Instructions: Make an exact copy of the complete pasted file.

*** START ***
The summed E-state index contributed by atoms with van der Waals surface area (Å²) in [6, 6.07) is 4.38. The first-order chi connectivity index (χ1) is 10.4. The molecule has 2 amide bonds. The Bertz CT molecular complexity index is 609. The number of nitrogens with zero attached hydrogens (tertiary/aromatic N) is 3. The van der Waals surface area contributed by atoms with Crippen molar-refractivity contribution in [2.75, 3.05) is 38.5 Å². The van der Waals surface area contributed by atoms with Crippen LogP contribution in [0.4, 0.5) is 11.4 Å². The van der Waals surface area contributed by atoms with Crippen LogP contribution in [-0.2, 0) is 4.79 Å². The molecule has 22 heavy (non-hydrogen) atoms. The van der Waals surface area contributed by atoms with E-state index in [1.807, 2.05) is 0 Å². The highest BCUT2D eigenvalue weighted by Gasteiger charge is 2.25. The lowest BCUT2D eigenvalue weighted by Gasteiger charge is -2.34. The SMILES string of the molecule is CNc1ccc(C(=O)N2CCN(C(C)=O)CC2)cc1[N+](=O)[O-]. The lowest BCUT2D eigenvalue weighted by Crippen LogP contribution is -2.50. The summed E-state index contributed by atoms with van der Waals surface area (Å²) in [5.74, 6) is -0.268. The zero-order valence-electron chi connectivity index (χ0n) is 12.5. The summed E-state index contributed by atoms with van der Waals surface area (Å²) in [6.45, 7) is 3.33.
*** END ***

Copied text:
The summed E-state index contributed by atoms with van der Waals surface area (Å²) in [6, 6.07) is 4.38. The first-order chi connectivity index (χ1) is 10.4. The molecule has 2 amide bonds. The Bertz CT molecular complexity index is 609. The number of nitrogens with zero attached hydrogens (tertiary/aromatic N) is 3. The van der Waals surface area contributed by atoms with Crippen molar-refractivity contribution in [2.75, 3.05) is 38.5 Å². The van der Waals surface area contributed by atoms with Crippen LogP contribution in [0.4, 0.5) is 11.4 Å². The van der Waals surface area contributed by atoms with Crippen LogP contribution in [-0.2, 0) is 4.79 Å². The molecule has 22 heavy (non-hydrogen) atoms. The van der Waals surface area contributed by atoms with E-state index in [1.807, 2.05) is 0 Å². The highest BCUT2D eigenvalue weighted by Gasteiger charge is 2.25. The lowest BCUT2D eigenvalue weighted by Gasteiger charge is -2.34. The SMILES string of the molecule is CNc1ccc(C(=O)N2CCN(C(C)=O)CC2)cc1[N+](=O)[O-]. The lowest BCUT2D eigenvalue weighted by Crippen LogP contribution is -2.50. The summed E-state index contributed by atoms with van der Waals surface area (Å²) in [5.74, 6) is -0.268. The zero-order valence-electron chi connectivity index (χ0n) is 12.5. The summed E-state index contributed by atoms with van der Waals surface area (Å²) in [6.45, 7) is 3.33.